How often have you told someone something, only to find, some time later, that they understood something different, or nothing at all?
We all do it, we confuse transmission for communication.
Whether we write it, especially in e-mail, or say it, there can be a huge difference between what we intend, what we say, what is heard and what is understood – and that is in one to one interaction. When it becomes one to many the risk of mis-understanding is even greater.
Whether we intend to communicate with an individual, a team or a wider audience marketing principles apply.
1 – Know your status: The greater the level of trust, permission, alignment, credibility or authority you have with them, the less the principles below need to be used (they still need to be used, just less rigorously.)
With a close friend/colleague, with whom you are completely aligned and credible, they will find it easy to understand the most casual of communications. We see this sometimes when a team are so connected with one another that they develop their own kind of language. This is also extremely alienating for others and new recruits to the team, so although this is a sign of a well bonded team it also has it’s dangers.
If you have a tough message to communicate and insufficient credibility with the audience – you will need to get the credibility first. Perhaps through an introduction by someone who does have the credibility or perhaps through a subtle demonstration of your value.
2 – Know your audience: The emotional and cultural status of the audience will make a huge difference to what they can take on board and the best way to communicate with them. If they are stressed, the only message they want to hear is the one that de-stresses them and they will ONLY accept messages that fit with their world view of what will de-stress them. Anything else will simply create more stress.
For example, a culturally “short-term profit” focussed management team of a struggling business, will find it very hard to accept anything other than simplistic quick fixes to their business. Even if those short term fixes are the cause of the boom/bust cycle they are in.
To change the cycle you will need to find a fix that fits with their world view first, of course once they are no longer stressed, they may not be interested in fixes of any sort…
3 – Choose your media: We are spoilt for choice in terms of media, but just because a channel is obvious and easy for you, does not make it the most effective. Unless your audience is terrified of you, do not imagine very many of them will read an e-mail sent to more than a very targeted audience. If they are terrified of you, do not imagine that they will interpret the message as intended.
The danger of e-mail is that it is so easy to broadcast and so difficult to communicate. Broadly speaking the tighter and more transparent the recipient list the better.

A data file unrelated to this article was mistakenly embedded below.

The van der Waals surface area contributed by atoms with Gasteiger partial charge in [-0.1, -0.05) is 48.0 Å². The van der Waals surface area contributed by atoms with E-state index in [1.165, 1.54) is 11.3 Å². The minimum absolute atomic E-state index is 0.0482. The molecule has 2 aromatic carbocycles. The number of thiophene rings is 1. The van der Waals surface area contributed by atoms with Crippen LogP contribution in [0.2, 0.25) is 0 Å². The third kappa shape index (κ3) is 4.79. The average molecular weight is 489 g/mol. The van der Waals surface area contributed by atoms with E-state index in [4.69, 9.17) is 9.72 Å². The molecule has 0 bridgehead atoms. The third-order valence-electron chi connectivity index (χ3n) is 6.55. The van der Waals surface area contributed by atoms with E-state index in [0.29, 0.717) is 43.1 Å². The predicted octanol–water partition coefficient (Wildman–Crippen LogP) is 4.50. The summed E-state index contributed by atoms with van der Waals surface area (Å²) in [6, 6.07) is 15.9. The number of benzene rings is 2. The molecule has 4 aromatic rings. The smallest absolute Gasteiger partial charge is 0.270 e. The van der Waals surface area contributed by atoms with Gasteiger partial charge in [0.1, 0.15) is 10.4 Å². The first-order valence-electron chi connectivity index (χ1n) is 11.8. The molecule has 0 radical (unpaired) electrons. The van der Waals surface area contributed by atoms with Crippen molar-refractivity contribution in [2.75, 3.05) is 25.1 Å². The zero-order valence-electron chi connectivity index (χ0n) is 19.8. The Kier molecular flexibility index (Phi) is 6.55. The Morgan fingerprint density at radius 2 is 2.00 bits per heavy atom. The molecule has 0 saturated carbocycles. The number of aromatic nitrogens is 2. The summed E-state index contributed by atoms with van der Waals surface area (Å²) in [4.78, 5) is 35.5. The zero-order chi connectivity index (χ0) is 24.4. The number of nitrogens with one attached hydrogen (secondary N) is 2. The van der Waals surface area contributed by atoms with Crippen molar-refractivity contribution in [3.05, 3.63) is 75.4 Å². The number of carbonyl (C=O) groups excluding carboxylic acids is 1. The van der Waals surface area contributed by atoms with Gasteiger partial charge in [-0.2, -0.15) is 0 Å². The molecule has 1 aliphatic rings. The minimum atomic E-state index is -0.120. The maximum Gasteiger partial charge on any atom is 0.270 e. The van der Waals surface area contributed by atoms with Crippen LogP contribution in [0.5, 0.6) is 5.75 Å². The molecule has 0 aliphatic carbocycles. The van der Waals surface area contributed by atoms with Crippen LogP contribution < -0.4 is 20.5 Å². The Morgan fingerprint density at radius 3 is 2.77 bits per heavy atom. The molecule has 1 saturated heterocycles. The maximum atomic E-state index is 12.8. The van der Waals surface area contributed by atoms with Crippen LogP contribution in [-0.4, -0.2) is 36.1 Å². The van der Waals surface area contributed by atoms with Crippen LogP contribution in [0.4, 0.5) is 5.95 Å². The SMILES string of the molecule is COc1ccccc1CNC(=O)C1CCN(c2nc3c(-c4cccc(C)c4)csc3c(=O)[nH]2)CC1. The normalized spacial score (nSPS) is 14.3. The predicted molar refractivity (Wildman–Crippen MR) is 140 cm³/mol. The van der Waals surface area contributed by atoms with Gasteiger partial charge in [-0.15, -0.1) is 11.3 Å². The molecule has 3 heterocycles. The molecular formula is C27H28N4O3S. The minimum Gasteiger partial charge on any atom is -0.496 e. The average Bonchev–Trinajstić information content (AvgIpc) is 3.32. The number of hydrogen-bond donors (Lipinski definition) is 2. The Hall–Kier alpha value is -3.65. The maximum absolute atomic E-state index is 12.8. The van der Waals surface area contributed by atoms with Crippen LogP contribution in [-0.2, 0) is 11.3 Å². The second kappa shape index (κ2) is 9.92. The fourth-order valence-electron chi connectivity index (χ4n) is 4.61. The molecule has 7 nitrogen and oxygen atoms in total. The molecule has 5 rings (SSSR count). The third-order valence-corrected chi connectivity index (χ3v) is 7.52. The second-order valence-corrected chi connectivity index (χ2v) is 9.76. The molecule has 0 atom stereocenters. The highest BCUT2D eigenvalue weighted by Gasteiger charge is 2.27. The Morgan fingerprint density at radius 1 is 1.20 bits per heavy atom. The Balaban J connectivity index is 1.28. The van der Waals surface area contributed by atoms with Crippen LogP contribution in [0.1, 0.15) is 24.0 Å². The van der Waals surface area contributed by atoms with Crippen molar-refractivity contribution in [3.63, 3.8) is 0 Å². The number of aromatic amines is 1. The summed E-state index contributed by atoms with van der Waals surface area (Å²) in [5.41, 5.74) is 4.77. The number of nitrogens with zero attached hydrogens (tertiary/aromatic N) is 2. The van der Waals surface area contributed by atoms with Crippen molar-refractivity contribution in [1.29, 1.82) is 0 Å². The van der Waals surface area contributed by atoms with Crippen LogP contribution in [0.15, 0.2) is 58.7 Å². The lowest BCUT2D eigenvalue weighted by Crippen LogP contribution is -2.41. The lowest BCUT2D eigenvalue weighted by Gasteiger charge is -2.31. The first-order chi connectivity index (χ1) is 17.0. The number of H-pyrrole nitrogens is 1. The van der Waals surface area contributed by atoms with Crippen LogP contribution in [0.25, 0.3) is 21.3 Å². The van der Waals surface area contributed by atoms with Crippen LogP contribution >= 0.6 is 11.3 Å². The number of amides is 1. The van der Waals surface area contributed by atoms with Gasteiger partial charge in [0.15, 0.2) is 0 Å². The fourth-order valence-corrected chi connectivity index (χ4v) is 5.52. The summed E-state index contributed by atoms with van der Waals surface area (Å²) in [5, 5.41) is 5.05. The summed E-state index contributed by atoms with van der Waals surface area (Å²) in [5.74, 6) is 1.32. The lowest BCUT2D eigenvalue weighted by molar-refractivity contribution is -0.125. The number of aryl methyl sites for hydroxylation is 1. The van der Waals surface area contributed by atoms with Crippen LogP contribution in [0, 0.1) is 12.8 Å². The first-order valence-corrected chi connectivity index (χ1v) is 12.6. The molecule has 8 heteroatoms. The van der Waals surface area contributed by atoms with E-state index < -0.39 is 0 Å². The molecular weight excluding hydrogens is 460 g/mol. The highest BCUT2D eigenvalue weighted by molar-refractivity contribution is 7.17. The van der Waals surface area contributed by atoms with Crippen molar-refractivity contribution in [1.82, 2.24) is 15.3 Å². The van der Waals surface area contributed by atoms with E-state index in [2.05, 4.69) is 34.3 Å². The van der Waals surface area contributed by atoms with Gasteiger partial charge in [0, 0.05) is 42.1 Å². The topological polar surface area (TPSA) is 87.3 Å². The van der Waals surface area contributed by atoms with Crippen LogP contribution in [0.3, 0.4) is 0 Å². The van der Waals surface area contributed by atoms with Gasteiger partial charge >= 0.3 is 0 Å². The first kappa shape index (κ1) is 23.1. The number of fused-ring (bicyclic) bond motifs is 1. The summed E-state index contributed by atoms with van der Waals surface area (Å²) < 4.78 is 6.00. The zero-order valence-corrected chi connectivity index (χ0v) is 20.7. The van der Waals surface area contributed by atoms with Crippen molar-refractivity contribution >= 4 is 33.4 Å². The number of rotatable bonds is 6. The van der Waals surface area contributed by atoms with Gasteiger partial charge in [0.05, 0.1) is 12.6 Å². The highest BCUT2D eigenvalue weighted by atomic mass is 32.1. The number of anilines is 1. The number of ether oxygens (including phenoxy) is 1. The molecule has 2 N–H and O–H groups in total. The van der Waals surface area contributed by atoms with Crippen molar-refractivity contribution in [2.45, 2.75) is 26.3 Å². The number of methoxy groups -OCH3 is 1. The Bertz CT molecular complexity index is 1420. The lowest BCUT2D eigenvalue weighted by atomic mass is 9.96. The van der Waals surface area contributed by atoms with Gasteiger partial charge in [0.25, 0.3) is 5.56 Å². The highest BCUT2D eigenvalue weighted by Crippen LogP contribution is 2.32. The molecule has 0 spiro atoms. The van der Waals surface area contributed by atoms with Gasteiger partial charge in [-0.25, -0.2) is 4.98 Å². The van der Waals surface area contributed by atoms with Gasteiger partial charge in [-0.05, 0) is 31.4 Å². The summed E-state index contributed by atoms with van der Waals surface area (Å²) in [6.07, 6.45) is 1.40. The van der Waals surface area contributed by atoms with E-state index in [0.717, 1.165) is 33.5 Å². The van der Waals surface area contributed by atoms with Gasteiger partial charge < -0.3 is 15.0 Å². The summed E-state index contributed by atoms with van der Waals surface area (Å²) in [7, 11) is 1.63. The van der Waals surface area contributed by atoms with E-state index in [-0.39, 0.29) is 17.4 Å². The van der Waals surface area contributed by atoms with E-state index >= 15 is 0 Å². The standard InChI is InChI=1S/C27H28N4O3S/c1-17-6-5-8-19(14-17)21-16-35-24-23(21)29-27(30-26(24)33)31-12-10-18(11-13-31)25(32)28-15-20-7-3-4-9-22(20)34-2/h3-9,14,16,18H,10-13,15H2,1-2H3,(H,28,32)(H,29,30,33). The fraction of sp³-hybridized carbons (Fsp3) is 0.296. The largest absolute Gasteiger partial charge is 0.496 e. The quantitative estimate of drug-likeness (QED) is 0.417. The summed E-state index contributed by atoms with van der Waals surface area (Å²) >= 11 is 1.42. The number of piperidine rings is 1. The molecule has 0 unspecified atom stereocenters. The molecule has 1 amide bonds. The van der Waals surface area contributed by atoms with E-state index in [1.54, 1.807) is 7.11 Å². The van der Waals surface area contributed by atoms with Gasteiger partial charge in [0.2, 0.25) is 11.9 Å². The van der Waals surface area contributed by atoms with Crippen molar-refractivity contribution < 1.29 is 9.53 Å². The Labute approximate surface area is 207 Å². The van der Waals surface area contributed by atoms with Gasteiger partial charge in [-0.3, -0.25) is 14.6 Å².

One to one, face to face offers the least risk of confusion – although confusion always remains possible if others of these principles are not followed. Face to face can also expensive and impractical – we are always in the wrong place for somebody. Phone or video call are a good substitute and the further we are from someone the more care we need to take with the rest of these principles. Broadly speaking the less time and effort you are investing in individual, face to face communication, the more you need to invest in everything else. For example – a reasonably well produced video will get far, far better results than an e-mail when communicating to 50 people. You will still need credibility with your audience to get them to watch it.
4 – Articulate your message: The reason TED talks and Apple Keynotes are so very good is that, in both cases, enormous care is taken in perfecting the message and practicing the articulation of it. If you need to write an important e-mail and you are not a great writer, get help! Use a copy writer, the difference between the work of a professional copy writer and the norm is as big as the gap between a pro-athlete and the rest of us. Just because you can ride a bike does not mean you can or should enter the Tour de France.
Even if you are writing a one to one e-mail, IM, text, tweet or Facebook update, take care to read before sending – and read from the point of view of the reader. Will they understand it without reading your mind? Generally speaking the fewer words the better, cut out
any words that are unnecessary unnecessary words.
5 – Listen: Before you start communicating listen to your audience, what is the language they use, what are their hot topics and their concerns. A little like entering an internet forum, if you don’t know the context you run the risk of being flamed. Ask for direct feedback in your communication and listen carefully for indirect feedback, it is often the most valuable sort. Never take feedback personally – if you do you will miss the value of it. Feedback, no matter how critical, just helps you to understand where others are in relation to you. Make the most of it.
6 – Do it again: Never imagine that communicating something complex once to even a small audience will be enough. Marketing research shows that people need to see a message at least seven times before it sinks in – and that is only if it is relevant to them.
In conclusion – if you want a team to communicate well, with each other and outside, they must be aligned (without being exclusive) and they must take the time and care to communicate well, with the right media and listen to their audience.
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